Frank Huber met with another severe loss by fire last Tuesday. Wm. Groskopp’s steam thresher was busy at a setting on his farm when sparks from the engine set fire to the grain. Six stacks of wheat and separator were burned. It will be remembered that Mr. Huber suffered the loss of all his buildings except the residence last Fourth of July, and this makes his second loss seem doubly unfortunate.

Nic Heger is tearing down his old residence and will immediately erect a substantial brick dwelling upon the same site. The new building will be two stories high, its width 28 feet, and its length 38. About twelve feet of the rear of the old building has been left standing to serve as a kitchen, and together with the new part will make a most commodious dwelling. The old structure was one of Shakopee’s landmarks, having been erected in 1856 by Thos. H. Pitts, who used it as a general merchandise store for several years. Many will remember the old sign on the front of the building just above the door. Its ghost is still there under the paint and may yet be read thus: “CHEAP CASH STORE.” After many vicissitudes the building fell in the way of a school and played an active part as a hall of learning for some time. It was finally made over into its recent form and had been occupied as a dwelling up to this week when it was forced to succumb to the influence of Shakopee’s boom.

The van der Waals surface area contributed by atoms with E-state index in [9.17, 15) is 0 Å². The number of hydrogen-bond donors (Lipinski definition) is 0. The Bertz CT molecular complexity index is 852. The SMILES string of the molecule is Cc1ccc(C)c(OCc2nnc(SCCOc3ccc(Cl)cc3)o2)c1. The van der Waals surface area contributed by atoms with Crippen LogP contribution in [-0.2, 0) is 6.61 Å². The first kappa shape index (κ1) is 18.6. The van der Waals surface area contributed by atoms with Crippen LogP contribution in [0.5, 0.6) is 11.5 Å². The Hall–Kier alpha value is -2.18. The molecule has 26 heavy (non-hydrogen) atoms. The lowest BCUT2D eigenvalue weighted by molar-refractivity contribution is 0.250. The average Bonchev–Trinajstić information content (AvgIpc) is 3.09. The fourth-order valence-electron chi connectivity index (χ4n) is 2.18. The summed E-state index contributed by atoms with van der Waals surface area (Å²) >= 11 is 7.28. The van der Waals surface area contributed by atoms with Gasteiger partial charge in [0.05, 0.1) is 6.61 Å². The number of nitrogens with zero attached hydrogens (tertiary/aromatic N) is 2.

Oct. 26, 1893

The Misses Flaherty, located in the Jacob Ries building, are busily engaged in dressmaking, with new methods and at new prices.

The steamer G. A. Mower of St. Paul was the first one to take advantage of the high stage of water in the Minnesota. The boat passed up the river Monday afternoon, returning the next day. The effect of the dam at the foot of Pike Island is most noticeable. The water is several feet higher and there seems to be little or no current. There is water enough between the banks to float a Diamond Jo line steamer. And won’t it seem like old times, though, when the musical notes of the river steamer’s whistles are again heard every day, the dray loads of freight go rattling and creaking to and from the levee, and the deck hands trot back and forth in a steady stream across the gang plank with their loads of produce and merchandise, while the big engines chough with a mighty rythm that grows louder and louder as the smoke begins to pour in a black torrent from the smokestacks, the bell rings “all aboard,” the gang planks are hauled in, the big fellow settles slowly and gracefully away from the bank, the great wheels revolve, the boat turns, and speeds rapidly away down the green hedged banks of the river. And the old steamboating days it would seem are about to be revived. They should be. Even if there be no profit in it, someone ought to run a steamboat on the Minnesota just for the poetry there is in it. We should ourselves were we not so busy. But with the business of our mills and factories, the shipments to our merchants, and the passenger traffic that would soon fall into line, there is no reason why the owner of a boat might not pick up quite a little profit along with his poetry. All will be glad to see the thing tried next spring at any rate.